This resonated with me because I’m trying to teach the bioengineering students in my circuits courses to “think like engineers“, but I had not thought of the problem in quite the way that Dr. Hanson put it.  My goal is not to have students “take a critical stance”, but to be able to solve problems that they have never seen before.

I’m really trying to make the students see themselves as engineers, rather than as students—to have them think of themselves as people who can look at a problem and decompose it into solvable subproblems, as people who are willing to explore possibilities without knowing that there is a correct answer in the back of the book, and as people who can design solutions.

I want them to think “let me look on the data sheet” and “let me measure that and see”, rather than asking “is this right?”

I want them to look at a breadboard that isn’t working, and start by checking each wire to see if it is consistent with the schematic, rather than just calling the TA or me over for help  (80% of the debugging I’ve done for students is pointing out that their wiring doesn’t match their schematic).

I want them to draw their own schematics, checking to make sure they know what each wire and component is for, not just copying and pasting someone else’s. I want them to check their schematics to be sure they haven’t shorted power and ground, and that every input and output is appropriately wired, not left dangling.

I want them to do quick sanity checks on every calculation or design decision, asking “is that consistent with what we know already?” and “are the units right?”

They’re all capable of doing these things, when told to, but they have not yet changed themselves to the point where they tell themselves these things without being nudged.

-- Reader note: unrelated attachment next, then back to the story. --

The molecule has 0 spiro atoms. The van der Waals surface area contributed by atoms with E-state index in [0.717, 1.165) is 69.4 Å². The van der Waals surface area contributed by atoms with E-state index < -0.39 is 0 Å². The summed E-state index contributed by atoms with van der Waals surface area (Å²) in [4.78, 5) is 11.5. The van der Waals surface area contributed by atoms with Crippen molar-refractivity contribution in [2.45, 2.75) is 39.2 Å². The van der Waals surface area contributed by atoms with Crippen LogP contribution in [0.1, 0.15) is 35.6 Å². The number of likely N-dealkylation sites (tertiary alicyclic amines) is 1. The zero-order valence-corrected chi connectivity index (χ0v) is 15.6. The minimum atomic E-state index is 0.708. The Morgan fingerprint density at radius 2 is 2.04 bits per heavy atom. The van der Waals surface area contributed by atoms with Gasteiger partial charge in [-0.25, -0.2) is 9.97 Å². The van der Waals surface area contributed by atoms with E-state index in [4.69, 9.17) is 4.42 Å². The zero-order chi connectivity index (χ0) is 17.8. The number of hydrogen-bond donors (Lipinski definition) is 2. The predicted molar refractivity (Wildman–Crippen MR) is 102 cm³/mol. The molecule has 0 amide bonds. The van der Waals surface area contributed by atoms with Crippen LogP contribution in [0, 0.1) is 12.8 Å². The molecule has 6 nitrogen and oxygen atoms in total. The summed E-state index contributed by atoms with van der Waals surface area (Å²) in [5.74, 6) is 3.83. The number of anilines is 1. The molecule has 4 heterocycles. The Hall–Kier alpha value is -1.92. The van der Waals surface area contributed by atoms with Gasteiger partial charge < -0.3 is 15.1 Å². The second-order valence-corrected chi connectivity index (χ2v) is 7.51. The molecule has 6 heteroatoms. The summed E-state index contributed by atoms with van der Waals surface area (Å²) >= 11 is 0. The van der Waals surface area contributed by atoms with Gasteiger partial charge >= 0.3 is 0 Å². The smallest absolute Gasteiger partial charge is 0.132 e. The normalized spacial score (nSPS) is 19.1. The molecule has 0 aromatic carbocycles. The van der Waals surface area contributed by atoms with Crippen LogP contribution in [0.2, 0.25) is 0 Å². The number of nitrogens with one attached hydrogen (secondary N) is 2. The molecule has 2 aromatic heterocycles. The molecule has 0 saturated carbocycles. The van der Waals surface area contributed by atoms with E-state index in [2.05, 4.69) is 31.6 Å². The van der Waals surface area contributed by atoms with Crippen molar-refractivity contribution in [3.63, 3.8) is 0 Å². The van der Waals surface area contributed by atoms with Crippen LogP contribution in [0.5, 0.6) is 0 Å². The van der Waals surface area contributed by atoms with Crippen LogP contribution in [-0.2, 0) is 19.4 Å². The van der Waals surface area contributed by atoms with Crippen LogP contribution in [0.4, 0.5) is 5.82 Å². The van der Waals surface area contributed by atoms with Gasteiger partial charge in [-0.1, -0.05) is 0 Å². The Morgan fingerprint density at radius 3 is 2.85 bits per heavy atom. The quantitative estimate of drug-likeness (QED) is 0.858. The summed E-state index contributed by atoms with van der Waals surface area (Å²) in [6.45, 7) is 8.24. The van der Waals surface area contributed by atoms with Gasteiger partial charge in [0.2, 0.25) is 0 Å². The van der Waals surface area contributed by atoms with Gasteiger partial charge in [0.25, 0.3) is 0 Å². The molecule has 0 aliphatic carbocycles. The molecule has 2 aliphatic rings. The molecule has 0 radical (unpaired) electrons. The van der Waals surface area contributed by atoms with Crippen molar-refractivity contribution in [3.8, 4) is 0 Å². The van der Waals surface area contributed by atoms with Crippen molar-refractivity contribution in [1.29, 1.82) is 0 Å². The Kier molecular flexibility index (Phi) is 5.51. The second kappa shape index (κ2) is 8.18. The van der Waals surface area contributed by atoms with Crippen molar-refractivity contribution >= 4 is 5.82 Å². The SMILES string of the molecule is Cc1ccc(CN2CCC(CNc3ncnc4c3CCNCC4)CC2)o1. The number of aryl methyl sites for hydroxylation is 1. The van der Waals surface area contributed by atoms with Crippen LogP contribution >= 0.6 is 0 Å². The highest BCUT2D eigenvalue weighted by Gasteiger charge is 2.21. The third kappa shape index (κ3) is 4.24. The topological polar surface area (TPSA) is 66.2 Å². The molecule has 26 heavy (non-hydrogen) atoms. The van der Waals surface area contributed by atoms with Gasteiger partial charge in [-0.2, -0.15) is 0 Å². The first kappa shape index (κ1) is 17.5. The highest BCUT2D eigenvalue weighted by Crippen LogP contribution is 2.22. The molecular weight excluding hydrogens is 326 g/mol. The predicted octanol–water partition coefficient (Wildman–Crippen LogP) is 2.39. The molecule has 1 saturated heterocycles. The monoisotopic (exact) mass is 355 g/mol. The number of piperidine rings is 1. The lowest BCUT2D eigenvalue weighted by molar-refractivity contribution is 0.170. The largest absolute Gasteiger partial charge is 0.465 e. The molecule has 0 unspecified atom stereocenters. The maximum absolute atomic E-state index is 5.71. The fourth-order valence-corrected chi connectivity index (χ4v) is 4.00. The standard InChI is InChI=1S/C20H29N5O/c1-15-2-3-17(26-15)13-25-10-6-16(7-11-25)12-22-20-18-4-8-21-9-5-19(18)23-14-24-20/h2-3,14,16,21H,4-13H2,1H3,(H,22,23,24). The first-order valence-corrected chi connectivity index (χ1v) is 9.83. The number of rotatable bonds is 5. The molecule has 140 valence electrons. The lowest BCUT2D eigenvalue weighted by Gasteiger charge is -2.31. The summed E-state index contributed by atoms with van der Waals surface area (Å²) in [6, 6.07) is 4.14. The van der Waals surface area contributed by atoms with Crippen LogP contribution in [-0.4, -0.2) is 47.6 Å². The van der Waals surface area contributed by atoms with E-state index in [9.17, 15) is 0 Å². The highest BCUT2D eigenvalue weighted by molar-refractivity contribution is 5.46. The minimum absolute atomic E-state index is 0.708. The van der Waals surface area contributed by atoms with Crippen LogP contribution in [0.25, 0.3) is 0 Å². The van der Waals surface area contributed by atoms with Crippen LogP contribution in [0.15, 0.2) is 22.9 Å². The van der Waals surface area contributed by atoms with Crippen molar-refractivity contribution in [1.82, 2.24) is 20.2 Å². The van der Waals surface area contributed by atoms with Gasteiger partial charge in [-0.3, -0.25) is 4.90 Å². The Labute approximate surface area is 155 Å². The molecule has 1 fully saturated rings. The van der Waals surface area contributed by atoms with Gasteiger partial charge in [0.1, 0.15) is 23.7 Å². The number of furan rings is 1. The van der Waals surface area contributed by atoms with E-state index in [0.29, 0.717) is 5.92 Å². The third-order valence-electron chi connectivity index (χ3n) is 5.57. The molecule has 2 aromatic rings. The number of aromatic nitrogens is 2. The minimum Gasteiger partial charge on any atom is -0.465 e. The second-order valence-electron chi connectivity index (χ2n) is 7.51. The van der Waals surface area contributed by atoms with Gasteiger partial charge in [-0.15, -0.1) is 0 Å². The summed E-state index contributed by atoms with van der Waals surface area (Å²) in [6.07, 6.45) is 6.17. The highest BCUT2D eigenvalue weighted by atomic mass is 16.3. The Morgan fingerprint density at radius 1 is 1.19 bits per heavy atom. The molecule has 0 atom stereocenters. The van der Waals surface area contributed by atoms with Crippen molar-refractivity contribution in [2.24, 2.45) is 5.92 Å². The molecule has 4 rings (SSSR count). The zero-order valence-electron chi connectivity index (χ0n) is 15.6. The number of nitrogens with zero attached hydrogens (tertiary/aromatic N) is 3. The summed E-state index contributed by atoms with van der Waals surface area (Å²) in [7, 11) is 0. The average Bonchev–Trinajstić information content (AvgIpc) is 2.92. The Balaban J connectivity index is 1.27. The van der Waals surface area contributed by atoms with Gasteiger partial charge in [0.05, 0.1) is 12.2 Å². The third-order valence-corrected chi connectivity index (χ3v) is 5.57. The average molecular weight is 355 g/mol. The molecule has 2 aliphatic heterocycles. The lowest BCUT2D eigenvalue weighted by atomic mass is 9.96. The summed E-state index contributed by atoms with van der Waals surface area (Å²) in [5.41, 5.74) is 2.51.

If they forget in a year how to compute the corner frequency of an RC filter, I’ll be only mildly disappointed—if they need it, they can look it up or rederive it in a few minutes.  But if they forget that they can rederive  formulas from a few simple principles, rather than having to memorize or look up solutions to every possible problem, I will have failed.  If they forget or don’t learn how to decompose problems into subproblems, or how to write a design report that can be understood by people who’ve not read any prior problem statement, then I will have failed.  If they forget to look at datasheets or to do consistency checks on their own work and that of their colleagues, I will have failed.

Dr. Hanson quotes Alexander Astin:

In his classic What Matters in College?, he concludes, “The student’s peer group is the single most potent source of influence on growth and development during the undergraduate years.” As educators, we assume that students enroll in our classes for the sake of the learning outcomes listed on our syllabi. The truth is that learning outcomes are actually a small part of the endeavor. The postsecondary ritual is a large and life-changing experience.

That suggests to me that it will take the students helping each other to make the change to thinking like engineers.  I can give them exercises and labs in which engineering thinking is valuable, and I can give them questions to ask themselves, but it may take the students asking each other these questions for the change in their ways of thinking to become part of who they are.

2013 January 30

Teaching engineering thinking

Yesterday I wrote

Maybe I should recommend some generic problem-solving books, like Polya’s How to Solve It, since it seems that the class has not been taught many problem-solving skills. I keep feeling that I’m teaching stuff that they should have had much earlier, but clearly haven’t, as if every teacher they’ve ever had has pushed off teaching the important stuff in order to cram in more factoids. There are times when I’m tempted to kick the can down the road myself, but these are all seniors, and it seems almost criminal to let them graduate as engineers without ever having been taught to think like engineers. I’m going to end up working them pretty hard, trying to get them up to speed in circuits, writing design reports, and how-to-think-like-an-engineer in just 7 more weeks.

I’ve been trying to pin down just what I mean by “how to think like an engineer”—something I’ll need to have at least some handle on before I can teach students how to do it.  I have a few vague ideas of what it means, but not anything crisp and clear enough to serve as a design guideline for planning my teaching.  Here are a few random thoughts: